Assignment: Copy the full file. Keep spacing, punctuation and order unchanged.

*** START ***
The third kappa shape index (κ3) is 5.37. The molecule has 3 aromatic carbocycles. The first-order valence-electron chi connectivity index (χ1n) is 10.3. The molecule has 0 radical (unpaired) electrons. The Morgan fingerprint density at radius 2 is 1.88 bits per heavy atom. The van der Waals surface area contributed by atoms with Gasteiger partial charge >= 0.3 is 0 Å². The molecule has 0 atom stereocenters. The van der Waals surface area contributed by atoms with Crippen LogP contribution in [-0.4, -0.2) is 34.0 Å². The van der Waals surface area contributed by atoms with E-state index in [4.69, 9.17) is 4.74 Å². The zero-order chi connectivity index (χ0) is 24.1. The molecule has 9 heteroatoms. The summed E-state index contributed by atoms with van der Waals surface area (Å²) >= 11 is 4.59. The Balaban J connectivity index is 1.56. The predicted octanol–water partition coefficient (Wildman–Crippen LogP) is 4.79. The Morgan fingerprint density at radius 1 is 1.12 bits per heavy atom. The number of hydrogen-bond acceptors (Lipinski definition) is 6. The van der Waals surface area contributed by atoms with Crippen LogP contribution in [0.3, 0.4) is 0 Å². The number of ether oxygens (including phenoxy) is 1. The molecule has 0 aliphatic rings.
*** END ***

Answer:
The third kappa shape index (κ3) is 5.37. The molecule has 3 aromatic carbocycles. The first-order valence-electron chi connectivity index (χ1n) is 10.3. The molecule has 0 radical (unpaired) electrons. The Morgan fingerprint density at radius 2 is 1.88 bits per heavy atom. The van der Waals surface area contributed by atoms with Gasteiger partial charge >= 0.3 is 0 Å². The molecule has 0 atom stereocenters. The van der Waals surface area contributed by atoms with Crippen LogP contribution in [-0.4, -0.2) is 34.0 Å². The van der Waals surface area contributed by atoms with E-state index in [4.69, 9.17) is 4.74 Å². The zero-order chi connectivity index (χ0) is 24.1. The molecule has 9 heteroatoms. The summed E-state index contributed by atoms with van der Waals surface area (Å²) >= 11 is 4.59. The Balaban J connectivity index is 1.56. The predicted octanol–water partition coefficient (Wildman–Crippen LogP) is 4.79. The Morgan fingerprint density at radius 1 is 1.12 bits per heavy atom. The number of hydrogen-bond acceptors (Lipinski definition) is 6. The van der Waals surface area contributed by atoms with Crippen LogP contribution in [0.3, 0.4) is 0 Å². The number of ether oxygens (including phenoxy) is 1. The molecule has 0 aliphatic rings.